Funeral provider Dignity swung a loss during 2020, despite Covid-19 producing a 14pc rise in the UK’s total deaths, to 663,000.
The group posted a loss before tax of £19.6m, compared with a £44.1m profit the previous year. revenues rose slightly, up 4pc to £314.1m.
It reported a lower average revenue of £2,522 per funeral, versus £2,930 in 2019, which it pinned on Government restrictions limiting the number of people allowed to attend funerals. It also had to absorb other costs related to staffing and safety through the pandemic.
Chief executive Clive Whiley fired a shot at top investor Phoenix, which has called a general meeting in an effort to remove Mr WHiley and install its chief investment office Gary Channon as executive director.
Mr Whiley said:
Unfortunately, notwithstanding the significant progress the business has made since my appointment, our largest shareholder Phoenix Asset Management Partners, with whom we believed we were having a constructive dialogue in relation to the future strategy of the business, has chosen this moment to seek to assert what would, in effect, be executive control at Board level.
Whilst, in my view, the Group is now sufficiently robust to sustain this wholly avoidable and unnecessary challenge, it is nonetheless an unwelcome distraction as we remain dedicated to dealing with the ongoing fallout from the pandemic.
To minimise disruption, the independent directors have been charged with taking the necessary steps to convene the required general meeting of shareholders and they will share their views on the resolutions to be considered at that time. It will then be for shareholders to decide on the merits of the Phoenix proposal.
Agenda: FTSE to open flat
Good morning. The FTSE 100 is set to open flat as investors await the Federal Reserve’s interest rate decision.
Chairman Jerome Powell will have to defend an ultra-easy monetary policy outlook amid rising inflation fears.
5 things to start your day
1) Disney under fire from MPs over Mulan shoot in Uighur territory: Disney has come under attack after refusing to answer questions over concerns the making of Mulan may have risked using forced labour.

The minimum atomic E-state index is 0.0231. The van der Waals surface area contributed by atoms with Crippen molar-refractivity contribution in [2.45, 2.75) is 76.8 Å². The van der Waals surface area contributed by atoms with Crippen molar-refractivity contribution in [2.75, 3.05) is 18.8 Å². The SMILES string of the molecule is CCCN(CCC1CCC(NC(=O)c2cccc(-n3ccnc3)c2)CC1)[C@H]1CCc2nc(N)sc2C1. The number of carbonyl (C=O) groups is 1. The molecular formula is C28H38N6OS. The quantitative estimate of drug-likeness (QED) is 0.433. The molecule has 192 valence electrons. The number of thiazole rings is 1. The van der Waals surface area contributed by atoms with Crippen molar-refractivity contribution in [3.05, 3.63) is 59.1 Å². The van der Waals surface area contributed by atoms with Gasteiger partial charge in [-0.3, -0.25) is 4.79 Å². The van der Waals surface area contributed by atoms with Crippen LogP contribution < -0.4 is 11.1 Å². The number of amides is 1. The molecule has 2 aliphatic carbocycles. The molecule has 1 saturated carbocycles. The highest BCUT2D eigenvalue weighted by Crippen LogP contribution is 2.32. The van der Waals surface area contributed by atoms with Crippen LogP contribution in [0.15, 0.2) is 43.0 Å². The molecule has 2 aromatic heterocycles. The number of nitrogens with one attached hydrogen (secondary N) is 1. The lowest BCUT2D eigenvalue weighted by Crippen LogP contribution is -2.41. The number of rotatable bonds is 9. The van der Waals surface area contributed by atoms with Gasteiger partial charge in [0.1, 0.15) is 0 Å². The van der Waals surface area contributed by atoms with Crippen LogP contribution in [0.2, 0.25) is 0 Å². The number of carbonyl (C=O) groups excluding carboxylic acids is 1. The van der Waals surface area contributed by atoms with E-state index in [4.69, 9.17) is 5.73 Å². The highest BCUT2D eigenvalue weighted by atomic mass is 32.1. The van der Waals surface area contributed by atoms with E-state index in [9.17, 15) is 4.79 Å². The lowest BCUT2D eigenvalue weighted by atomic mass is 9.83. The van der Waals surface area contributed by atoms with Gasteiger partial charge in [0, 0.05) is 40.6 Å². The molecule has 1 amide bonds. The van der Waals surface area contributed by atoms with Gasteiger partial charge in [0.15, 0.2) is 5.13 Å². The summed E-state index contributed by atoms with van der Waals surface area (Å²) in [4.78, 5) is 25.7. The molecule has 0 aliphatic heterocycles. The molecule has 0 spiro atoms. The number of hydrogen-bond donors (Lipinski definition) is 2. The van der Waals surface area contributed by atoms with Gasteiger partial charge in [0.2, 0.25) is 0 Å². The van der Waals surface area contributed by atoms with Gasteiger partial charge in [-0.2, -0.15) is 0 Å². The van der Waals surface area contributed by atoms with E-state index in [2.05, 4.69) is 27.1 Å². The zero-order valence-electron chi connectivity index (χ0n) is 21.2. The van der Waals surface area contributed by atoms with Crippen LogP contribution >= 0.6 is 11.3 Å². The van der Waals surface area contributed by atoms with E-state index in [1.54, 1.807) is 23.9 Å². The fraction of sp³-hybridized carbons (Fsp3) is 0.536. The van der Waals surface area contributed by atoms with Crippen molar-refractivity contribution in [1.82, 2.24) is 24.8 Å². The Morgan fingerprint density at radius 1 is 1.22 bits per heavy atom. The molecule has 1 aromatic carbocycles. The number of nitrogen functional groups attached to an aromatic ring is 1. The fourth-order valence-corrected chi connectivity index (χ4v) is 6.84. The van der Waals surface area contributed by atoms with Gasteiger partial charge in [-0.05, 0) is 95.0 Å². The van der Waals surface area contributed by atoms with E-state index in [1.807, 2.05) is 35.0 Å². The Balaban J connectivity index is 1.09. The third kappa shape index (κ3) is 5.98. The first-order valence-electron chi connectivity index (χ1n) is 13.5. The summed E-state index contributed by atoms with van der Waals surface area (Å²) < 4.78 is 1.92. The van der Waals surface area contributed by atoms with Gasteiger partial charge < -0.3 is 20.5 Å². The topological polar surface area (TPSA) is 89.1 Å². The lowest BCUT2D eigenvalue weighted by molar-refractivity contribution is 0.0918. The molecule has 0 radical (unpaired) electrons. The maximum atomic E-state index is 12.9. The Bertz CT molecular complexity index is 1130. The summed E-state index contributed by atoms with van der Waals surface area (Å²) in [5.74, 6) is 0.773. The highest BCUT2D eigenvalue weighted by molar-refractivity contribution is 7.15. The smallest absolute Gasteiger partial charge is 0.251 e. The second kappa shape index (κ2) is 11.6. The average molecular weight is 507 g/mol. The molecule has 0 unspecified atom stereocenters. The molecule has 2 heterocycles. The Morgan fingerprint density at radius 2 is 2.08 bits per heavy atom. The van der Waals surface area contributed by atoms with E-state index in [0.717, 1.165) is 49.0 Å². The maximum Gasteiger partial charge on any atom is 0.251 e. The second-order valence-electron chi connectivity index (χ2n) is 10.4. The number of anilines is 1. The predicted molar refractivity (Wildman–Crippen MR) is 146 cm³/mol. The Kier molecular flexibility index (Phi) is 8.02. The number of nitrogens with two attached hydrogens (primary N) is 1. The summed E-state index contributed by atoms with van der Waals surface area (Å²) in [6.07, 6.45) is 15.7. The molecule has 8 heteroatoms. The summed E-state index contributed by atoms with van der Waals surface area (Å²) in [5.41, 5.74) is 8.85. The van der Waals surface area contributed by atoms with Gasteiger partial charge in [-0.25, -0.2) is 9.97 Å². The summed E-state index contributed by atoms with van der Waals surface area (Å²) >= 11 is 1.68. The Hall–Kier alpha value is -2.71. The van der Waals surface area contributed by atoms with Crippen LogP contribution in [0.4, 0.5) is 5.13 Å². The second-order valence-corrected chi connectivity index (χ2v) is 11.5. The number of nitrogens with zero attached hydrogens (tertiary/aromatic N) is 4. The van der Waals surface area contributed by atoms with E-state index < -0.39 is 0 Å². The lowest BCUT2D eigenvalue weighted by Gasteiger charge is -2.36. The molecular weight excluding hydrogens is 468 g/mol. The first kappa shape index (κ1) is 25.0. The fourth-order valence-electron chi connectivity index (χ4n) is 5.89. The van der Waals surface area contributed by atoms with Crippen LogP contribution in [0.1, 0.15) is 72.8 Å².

2) SNP backed Gupta deal for Scottish smelter as alarm bells rang: Exclusive: the metals tycoon was handed hundreds of millions of pounds of taxpayer support by the Scottish government even as alarm bells rang.
3) Markets rattled as inflation fears overtake Covid concerns: Inflation has replaced Covid as the top worry for international investors for the first time since February 2020, amid strong vaccine rollouts.
4) Uber agrees to holiday pay and pensions for 70,000 drivers: All of Uber’s UK drivers will receive holiday pay and be automatically enrolled onto a pension plan where the company would contribute alongside drivers.
5) NatWest faces money laundering charges over £264m cash deposits: City watchdog claims that the bank’s systems and controls failed to properly monitor and scrutinise activity on a customer’s account.
What happened overnight
Asian stocks were steady Wednesday as investors assessed the economic recovery and the risk of a shift in the Federal Reserve’s dovish policy projections. Treasury yields held near the highest levels in over a year.
Japanese stocks were little changed and China’s CSI 300 swung between gains and losses. South Korean shares retreated as Samsung Electronics Co. warned it’s grappling with the fallout from a “serious imbalance” in semiconductors globally. European and U.S. equity futures fluctuated. The S&P 500 overnight snapped a record run and the tech-heavy Nasdaq 100 posted a modest rise.
The Treasury 10-year yield held around 1.62pc heading into day two of the Fed’s meeting, after a 20-year bond auction drew strong demand. Market-implied inflation expectations are at 12-year highs. The dollar was stronger versus major peers.
Coming up today
Corporate: Dignity, Ferrexpo (Full year results)
Economics: Inflation final reading (eurozone); Federal Reserve announcement, building permits, housing starts (US)